Former Soviet officials insist that Gorbachev's decisions to withdraw Soviet forces from Afghanistan and to end the arms race were made despite the Reagan buildup and SDI. In 1983 Gorbachev, then the youngest member of the politburo, visited Canada and spent long hours in private conversation with Aleksandr Yakovlev, then the ambassador in Ottawa. The two men talked openly for the first time about the deep problems that the Soviet Union faced and the urgent need for change. To their mutual surprise they agreed on the folly of the Soviet intervention in Afghanistan and the necessity of ending the Cold War before it led to catastrophe for both superpowers. Both men hoped to reduce the burden of military spending in the USSR, and thus free resources for domestic reform and renewal.

By the time Gorbachev became General Secretary, in March of 1985, he was deeply committed to domestic reform and fundamental changes in Soviet foreign policy. "I, like many others," he observed recently, "knew that the USSR needed radical change. If I had not understood this, I would never have accepted the position of General Secretary." Within a month of assuming office he attempted to signal his interest in arms control to the United States by announcing a unilateral freeze on the deployment of Soviet intermediate-range missiles in Europe. The deployment of the SS-20, Yakovlev explains, was a "stupid and strange policy" that defied logical explanation. Yakovlev considered the deployment illogical and self-defeating before President Reagan announced SDI and the buildup of American military forces. He and Gorbachev were "united" on this issue.

Gorbachev felt free to make a series of proposals for deep cuts in his country's nuclear arsenal because he was confident that the United States would not attack the Soviet Union. In conversation with his military advisers he rejected any plans that were premised on war with the West. Since he saw no threat of attack by the United States, Gorbachev was not intimidated by the military programs of the Reagan Administration. "These were unnecessary and wasteful expenditures that we were not going to match," he told us. If both superpowers were to avoid the growing risk of accidental war, they had to make deep cuts in their strategic forces. "This was an imperative of the nuclear age."

Reagan's commitment to SDI made it more difficult for Gorbachev to persuade his officials that arms control was in the Soviet interest. Conservatives, some of the military leadership, and spokesmen for defense-related industries insisted that SDI was proof of America's hostile intentions. In a contentious politburo meeting called to discuss arms control, Soviet armed forces chief of staff Marshal Sergei Akhromeyev angrily warned that the Soviet people would not tolerate any weakening of Soviet defenses, according to Oleg Grinevsky, now Russia's ambassador to Sweden. Yakovlev insists that "Star Wars was exploited by hardliners to complicate Gorbachev's attempt to end the Cold War."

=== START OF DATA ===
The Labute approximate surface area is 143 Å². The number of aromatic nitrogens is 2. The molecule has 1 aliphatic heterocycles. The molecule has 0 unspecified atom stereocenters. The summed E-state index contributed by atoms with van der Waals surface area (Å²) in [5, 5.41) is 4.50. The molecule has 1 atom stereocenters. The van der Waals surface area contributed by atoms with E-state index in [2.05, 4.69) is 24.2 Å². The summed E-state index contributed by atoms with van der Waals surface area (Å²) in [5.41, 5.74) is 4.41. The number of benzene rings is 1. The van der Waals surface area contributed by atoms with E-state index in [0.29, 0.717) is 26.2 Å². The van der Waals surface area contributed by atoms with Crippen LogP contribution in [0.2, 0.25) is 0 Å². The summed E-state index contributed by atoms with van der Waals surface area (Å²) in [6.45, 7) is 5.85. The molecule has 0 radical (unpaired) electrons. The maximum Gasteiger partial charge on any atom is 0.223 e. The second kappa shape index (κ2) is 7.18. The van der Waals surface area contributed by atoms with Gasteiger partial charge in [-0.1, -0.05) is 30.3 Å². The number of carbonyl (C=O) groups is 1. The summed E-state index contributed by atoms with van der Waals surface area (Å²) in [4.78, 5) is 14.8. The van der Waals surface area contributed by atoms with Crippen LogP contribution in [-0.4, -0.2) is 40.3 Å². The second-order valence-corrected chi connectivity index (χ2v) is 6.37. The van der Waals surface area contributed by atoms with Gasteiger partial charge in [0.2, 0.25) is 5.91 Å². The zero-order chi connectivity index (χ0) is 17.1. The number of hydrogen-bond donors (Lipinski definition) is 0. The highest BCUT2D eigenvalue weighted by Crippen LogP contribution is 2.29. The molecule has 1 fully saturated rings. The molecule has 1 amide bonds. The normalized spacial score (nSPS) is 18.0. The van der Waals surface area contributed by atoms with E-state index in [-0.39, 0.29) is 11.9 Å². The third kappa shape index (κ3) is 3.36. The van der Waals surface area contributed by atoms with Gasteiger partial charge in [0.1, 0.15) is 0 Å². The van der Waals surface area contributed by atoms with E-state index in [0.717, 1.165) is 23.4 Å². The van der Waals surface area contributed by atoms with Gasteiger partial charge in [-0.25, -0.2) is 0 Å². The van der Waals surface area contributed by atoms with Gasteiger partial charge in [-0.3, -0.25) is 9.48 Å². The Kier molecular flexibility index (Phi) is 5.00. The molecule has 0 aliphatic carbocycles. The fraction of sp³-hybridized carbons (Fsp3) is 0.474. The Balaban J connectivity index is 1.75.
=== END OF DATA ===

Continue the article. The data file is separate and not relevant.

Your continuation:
President Reagan continued to regard the Soviet Union as an "evil empire" and remained committed to his quest for a near-perfect ballistic-missile defense. To break the impasse, Gorbachev tried at the two leaders' summit meeting in Reykjavik to convince Reagan of his genuine interest in ending the arms race and restructuring their relationship on a collaborative basis. For the first time, the two men talked seriously about eliminating all their countries' ballistic missiles within ten years and significantly reducing their arsenals of nuclear weapons. Although the summit produced no agreement, Reagan became "human" and "likable" to Gorbachev and his advisers, and the President, convinced of Gorbachev's sincerity, began to modify his assessment of the Soviet Union and gradually became the leading dove of his Administration. The Reykjavik summit, as Gorbachev had hoped, began a process of mutual reassurance and accommodation. That process continued after an initially hesitant George Bush became a full-fledged partner.

The Carter-Reagan military buildup did not defeat the Soviet Union. On the contrary, it prolonged the Cold War. Gorbachev's determination to reform an economy crippled in part by defense spending urged by special interests, but far more by structural rigidities, fueled his persistent search for an accommodation with the West. That persistence, not SDI, ended the Cold War.

Copyright © 1994 by The Atlantic Monthly Company. All rights reserved.
The Atlantic Monthly; February 1994; Reagan and the Russians; Volume 273, No. 2; pages 35-37.